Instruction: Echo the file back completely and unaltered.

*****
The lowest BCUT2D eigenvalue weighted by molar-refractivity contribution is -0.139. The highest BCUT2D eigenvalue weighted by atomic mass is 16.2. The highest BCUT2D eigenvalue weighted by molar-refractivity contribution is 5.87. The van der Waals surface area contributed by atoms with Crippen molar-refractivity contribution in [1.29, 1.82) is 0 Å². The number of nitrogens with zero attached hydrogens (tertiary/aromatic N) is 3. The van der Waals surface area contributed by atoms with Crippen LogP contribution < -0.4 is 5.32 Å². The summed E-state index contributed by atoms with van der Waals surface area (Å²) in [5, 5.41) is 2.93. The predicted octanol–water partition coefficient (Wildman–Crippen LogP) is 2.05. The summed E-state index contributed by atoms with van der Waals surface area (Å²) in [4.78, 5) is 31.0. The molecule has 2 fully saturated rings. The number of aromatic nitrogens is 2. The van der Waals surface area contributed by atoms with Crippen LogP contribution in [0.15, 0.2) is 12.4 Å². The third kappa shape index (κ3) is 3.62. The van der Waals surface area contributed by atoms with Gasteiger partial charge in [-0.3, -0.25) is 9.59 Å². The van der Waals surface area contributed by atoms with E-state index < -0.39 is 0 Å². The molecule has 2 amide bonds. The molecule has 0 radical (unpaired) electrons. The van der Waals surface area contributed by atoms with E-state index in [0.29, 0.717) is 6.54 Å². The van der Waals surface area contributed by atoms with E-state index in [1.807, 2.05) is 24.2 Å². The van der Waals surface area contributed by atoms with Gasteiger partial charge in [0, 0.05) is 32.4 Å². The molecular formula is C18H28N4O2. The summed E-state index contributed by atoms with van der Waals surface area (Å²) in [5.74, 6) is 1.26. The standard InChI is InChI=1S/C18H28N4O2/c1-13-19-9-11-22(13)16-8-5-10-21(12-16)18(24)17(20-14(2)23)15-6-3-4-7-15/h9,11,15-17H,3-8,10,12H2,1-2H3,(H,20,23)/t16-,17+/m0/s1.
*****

The lowest BCUT2D eigenvalue weighted by molar-refractivity contribution is -0.139. The highest BCUT2D eigenvalue weighted by atomic mass is 16.2. The highest BCUT2D eigenvalue weighted by molar-refractivity contribution is 5.87. The van der Waals surface area contributed by atoms with Crippen molar-refractivity contribution in [1.29, 1.82) is 0 Å². The number of nitrogens with zero attached hydrogens (tertiary/aromatic N) is 3. The van der Waals surface area contributed by atoms with Crippen LogP contribution < -0.4 is 5.32 Å². The summed E-state index contributed by atoms with van der Waals surface area (Å²) in [5, 5.41) is 2.93. The predicted octanol–water partition coefficient (Wildman–Crippen LogP) is 2.05. The summed E-state index contributed by atoms with van der Waals surface area (Å²) in [4.78, 5) is 31.0. The molecule has 2 fully saturated rings. The number of aromatic nitrogens is 2. The van der Waals surface area contributed by atoms with Crippen LogP contribution in [0.15, 0.2) is 12.4 Å². The third kappa shape index (κ3) is 3.62. The van der Waals surface area contributed by atoms with Gasteiger partial charge in [-0.3, -0.25) is 9.59 Å². The van der Waals surface area contributed by atoms with E-state index < -0.39 is 0 Å². The molecule has 2 amide bonds. The molecule has 0 radical (unpaired) electrons. The van der Waals surface area contributed by atoms with E-state index in [0.29, 0.717) is 6.54 Å². The van der Waals surface area contributed by atoms with E-state index in [1.807, 2.05) is 24.2 Å². The van der Waals surface area contributed by atoms with Gasteiger partial charge in [0, 0.05) is 32.4 Å². The molecular formula is C18H28N4O2. The summed E-state index contributed by atoms with van der Waals surface area (Å²) in [5.74, 6) is 1.26. The standard InChI is InChI=1S/C18H28N4O2/c1-13-19-9-11-22(13)16-8-5-10-21(12-16)18(24)17(20-14(2)23)15-6-3-4-7-15/h9,11,15-17H,3-8,10,12H2,1-2H3,(H,20,23)/t16-,17+/m0/s1.